By Kim Palmer
CLEVELAND (Reuters) - The father of one of alleged serial killer Anthony Sowell's victims testified at Sowell's trial Tuesday that he knew something was wrong when he did not get a call for days, and then months, from his troubled daughter.
But Donald Smith, the father of Kim "Candy" Smith, said police ignored his concerns.
"I knew something was wrong and they just blew it off," Smith said.
Sowell, 51 is charged with the aggravated murder of 11 women whose bodies were found in and around his house. Several family members testified Tuesday about the alleged victims' drug problems, and when they went missing.
Sowell was arrested on October 29, 2009, two days after the initial discovery of the bodies. The decomposing bodies were found by police responding to a report by a woman who said she had been attacked in the home. If convicted, he could be given the death penalty.
Witnesses were asked by prosecutors if missing persons reports were filed with the police or if fliers were posted after their family member's disappearance. Prosecutors also asked when the victims were last seen and how often the victims would 'check-in' with family and friends.
Smith said that while his daughter, who had trouble with drugs from her last year in high school, would sometimes disappear for a week or two, she would always call. He worried when he had not heard from her for days after she left his house January 17, 2009, because the family had been planning a birthday party for her.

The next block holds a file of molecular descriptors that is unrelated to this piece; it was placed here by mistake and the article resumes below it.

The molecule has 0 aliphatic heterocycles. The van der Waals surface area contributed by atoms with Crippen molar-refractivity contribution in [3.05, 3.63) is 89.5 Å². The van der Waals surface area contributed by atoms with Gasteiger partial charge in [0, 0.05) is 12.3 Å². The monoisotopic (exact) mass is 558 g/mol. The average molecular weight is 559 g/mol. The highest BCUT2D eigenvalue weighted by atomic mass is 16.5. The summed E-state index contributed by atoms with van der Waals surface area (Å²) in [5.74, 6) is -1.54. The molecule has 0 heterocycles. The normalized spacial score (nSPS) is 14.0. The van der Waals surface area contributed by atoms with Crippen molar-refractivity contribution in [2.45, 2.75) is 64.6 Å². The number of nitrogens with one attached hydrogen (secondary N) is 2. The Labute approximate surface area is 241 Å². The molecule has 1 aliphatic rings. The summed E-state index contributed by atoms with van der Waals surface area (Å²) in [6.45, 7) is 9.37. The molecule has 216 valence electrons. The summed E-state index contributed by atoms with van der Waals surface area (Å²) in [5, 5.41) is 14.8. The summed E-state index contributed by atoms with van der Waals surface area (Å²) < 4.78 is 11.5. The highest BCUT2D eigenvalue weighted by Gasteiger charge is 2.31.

"Every hour seemed like a day, every day seemed like a month," said Smith.
Smith said he distributed fliers through some of her daughter's friends and offered a $500 reward for information, but heard nothing.
He is one of the family members who have sued the city of Cleveland over their handling of the Sowell case.
Denise Hunter, sister to Amelda Hunter, testified that her sister once took her to Sowell's house, greeted someone named 'Tony' and went upstairs to meet friends.
"I will speculate that she went there to purchase some crack," Hunter responded to a defense attorney question. Amelda Hunter's body was later among those found in Sowell's house.
James Martin, 53, testified he had a child with Diane Turner, one of the victims, in 1988 and told the court she was sober for a time but started using crack cocaine after a miscarriage.
When asked how many women he recognized after news reports came out about bodies found at Sowell's house Martin answered "9 out of 10" and added, "I know them from the neighborhood … walking the streets," he said.
Defense attorney John Parker pressed some of the witnesses to describe the area around Sowell's house and answer whether there was a lot of drug activity only to be told by Hunter that it was "just another neighborhood."
Sowell's defense team also questioned each witness about their personal drug problems and criminal convictions as well as their attempts to get the victims into drug treatment.
The witness list for the trial has more than 130 names on it and jurors have been told they will watch 12 hours of the police interview with Sowell.
Testimony is scheduled to continue Tuesday afternoon.
(Writing and reporting by Kim Palmer; Editing by Mary Wisniewski and Greg McCune)